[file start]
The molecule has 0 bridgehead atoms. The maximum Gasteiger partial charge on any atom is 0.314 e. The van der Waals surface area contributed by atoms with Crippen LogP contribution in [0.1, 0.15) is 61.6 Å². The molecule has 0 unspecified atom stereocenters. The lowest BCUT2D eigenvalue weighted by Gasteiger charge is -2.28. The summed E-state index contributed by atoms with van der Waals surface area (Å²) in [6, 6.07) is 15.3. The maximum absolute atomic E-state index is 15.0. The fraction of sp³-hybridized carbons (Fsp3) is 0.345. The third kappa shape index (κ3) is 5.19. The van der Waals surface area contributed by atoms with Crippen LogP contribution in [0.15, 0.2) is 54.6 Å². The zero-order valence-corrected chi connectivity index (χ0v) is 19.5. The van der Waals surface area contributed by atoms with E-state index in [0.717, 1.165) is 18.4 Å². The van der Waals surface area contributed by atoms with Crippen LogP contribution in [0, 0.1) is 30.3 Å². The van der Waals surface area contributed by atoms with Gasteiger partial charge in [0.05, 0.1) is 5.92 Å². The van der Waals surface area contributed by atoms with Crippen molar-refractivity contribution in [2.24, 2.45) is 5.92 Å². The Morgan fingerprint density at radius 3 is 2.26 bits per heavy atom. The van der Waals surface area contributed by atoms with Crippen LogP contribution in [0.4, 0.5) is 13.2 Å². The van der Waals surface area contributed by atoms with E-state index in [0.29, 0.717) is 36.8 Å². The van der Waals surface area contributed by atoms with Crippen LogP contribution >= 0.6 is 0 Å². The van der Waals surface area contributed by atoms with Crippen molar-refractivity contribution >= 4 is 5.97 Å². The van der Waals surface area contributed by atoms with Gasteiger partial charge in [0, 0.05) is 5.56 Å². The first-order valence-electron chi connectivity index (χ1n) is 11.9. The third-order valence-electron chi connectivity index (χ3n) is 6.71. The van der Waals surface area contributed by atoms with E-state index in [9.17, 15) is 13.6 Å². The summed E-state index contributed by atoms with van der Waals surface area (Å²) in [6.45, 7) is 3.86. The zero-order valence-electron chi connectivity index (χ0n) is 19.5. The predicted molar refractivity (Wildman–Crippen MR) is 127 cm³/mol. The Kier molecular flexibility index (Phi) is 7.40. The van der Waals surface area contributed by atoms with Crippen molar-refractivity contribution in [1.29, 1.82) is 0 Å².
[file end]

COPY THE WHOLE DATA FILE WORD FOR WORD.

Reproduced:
The molecule has 0 bridgehead atoms. The maximum Gasteiger partial charge on any atom is 0.314 e. The van der Waals surface area contributed by atoms with Crippen LogP contribution in [0.1, 0.15) is 61.6 Å². The molecule has 0 unspecified atom stereocenters. The lowest BCUT2D eigenvalue weighted by Gasteiger charge is -2.28. The summed E-state index contributed by atoms with van der Waals surface area (Å²) in [6, 6.07) is 15.3. The maximum absolute atomic E-state index is 15.0. The fraction of sp³-hybridized carbons (Fsp3) is 0.345. The third kappa shape index (κ3) is 5.19. The van der Waals surface area contributed by atoms with Crippen LogP contribution in [0.15, 0.2) is 54.6 Å². The zero-order valence-corrected chi connectivity index (χ0v) is 19.5. The van der Waals surface area contributed by atoms with E-state index in [0.717, 1.165) is 18.4 Å². The van der Waals surface area contributed by atoms with Crippen LogP contribution in [0, 0.1) is 30.3 Å². The van der Waals surface area contributed by atoms with Gasteiger partial charge in [0.05, 0.1) is 5.92 Å². The van der Waals surface area contributed by atoms with Crippen molar-refractivity contribution in [2.24, 2.45) is 5.92 Å². The Morgan fingerprint density at radius 3 is 2.26 bits per heavy atom. The van der Waals surface area contributed by atoms with Crippen LogP contribution in [0.4, 0.5) is 13.2 Å². The van der Waals surface area contributed by atoms with E-state index in [0.29, 0.717) is 36.8 Å². The van der Waals surface area contributed by atoms with Crippen LogP contribution >= 0.6 is 0 Å². The van der Waals surface area contributed by atoms with Crippen molar-refractivity contribution >= 4 is 5.97 Å². The van der Waals surface area contributed by atoms with Gasteiger partial charge in [0, 0.05) is 5.56 Å². The first-order valence-electron chi connectivity index (χ1n) is 11.9. The third-order valence-electron chi connectivity index (χ3n) is 6.71. The van der Waals surface area contributed by atoms with E-state index in [9.17, 15) is 13.6 Å². The summed E-state index contributed by atoms with van der Waals surface area (Å²) in [6.45, 7) is 3.86. The zero-order valence-electron chi connectivity index (χ0n) is 19.5. The predicted molar refractivity (Wildman–Crippen MR) is 127 cm³/mol. The Kier molecular flexibility index (Phi) is 7.40. The van der Waals surface area contributed by atoms with Crippen molar-refractivity contribution in [1.29, 1.82) is 0 Å².